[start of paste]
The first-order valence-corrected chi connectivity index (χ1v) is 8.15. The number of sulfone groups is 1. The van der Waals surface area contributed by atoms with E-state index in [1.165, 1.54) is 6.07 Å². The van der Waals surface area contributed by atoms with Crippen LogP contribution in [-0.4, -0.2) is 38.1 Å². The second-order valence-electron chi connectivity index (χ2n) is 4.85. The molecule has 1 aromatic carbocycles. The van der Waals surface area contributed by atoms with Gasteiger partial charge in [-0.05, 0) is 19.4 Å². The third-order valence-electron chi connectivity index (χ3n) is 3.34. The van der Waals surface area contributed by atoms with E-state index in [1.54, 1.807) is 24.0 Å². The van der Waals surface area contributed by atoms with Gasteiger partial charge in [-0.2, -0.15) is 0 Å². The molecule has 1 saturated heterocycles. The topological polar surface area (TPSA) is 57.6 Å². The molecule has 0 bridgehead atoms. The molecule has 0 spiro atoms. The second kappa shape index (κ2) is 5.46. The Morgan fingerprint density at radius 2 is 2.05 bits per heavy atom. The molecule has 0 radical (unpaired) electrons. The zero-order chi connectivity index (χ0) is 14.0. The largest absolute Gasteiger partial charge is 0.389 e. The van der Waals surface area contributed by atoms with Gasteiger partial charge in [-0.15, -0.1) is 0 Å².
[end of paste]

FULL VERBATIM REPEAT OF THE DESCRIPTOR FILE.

The first-order valence-corrected chi connectivity index (χ1v) is 8.15. The number of sulfone groups is 1. The van der Waals surface area contributed by atoms with E-state index in [1.165, 1.54) is 6.07 Å². The van der Waals surface area contributed by atoms with Crippen LogP contribution in [-0.4, -0.2) is 38.1 Å². The second-order valence-electron chi connectivity index (χ2n) is 4.85. The molecule has 1 aromatic carbocycles. The van der Waals surface area contributed by atoms with Gasteiger partial charge in [-0.05, 0) is 19.4 Å². The third-order valence-electron chi connectivity index (χ3n) is 3.34. The van der Waals surface area contributed by atoms with E-state index in [1.54, 1.807) is 24.0 Å². The van der Waals surface area contributed by atoms with Gasteiger partial charge in [-0.2, -0.15) is 0 Å². The molecule has 1 saturated heterocycles. The topological polar surface area (TPSA) is 57.6 Å². The molecule has 0 bridgehead atoms. The molecule has 0 spiro atoms. The second kappa shape index (κ2) is 5.46. The Morgan fingerprint density at radius 2 is 2.05 bits per heavy atom. The molecule has 0 radical (unpaired) electrons. The zero-order chi connectivity index (χ0) is 14.0. The largest absolute Gasteiger partial charge is 0.389 e. The van der Waals surface area contributed by atoms with Gasteiger partial charge in [-0.15, -0.1) is 0 Å².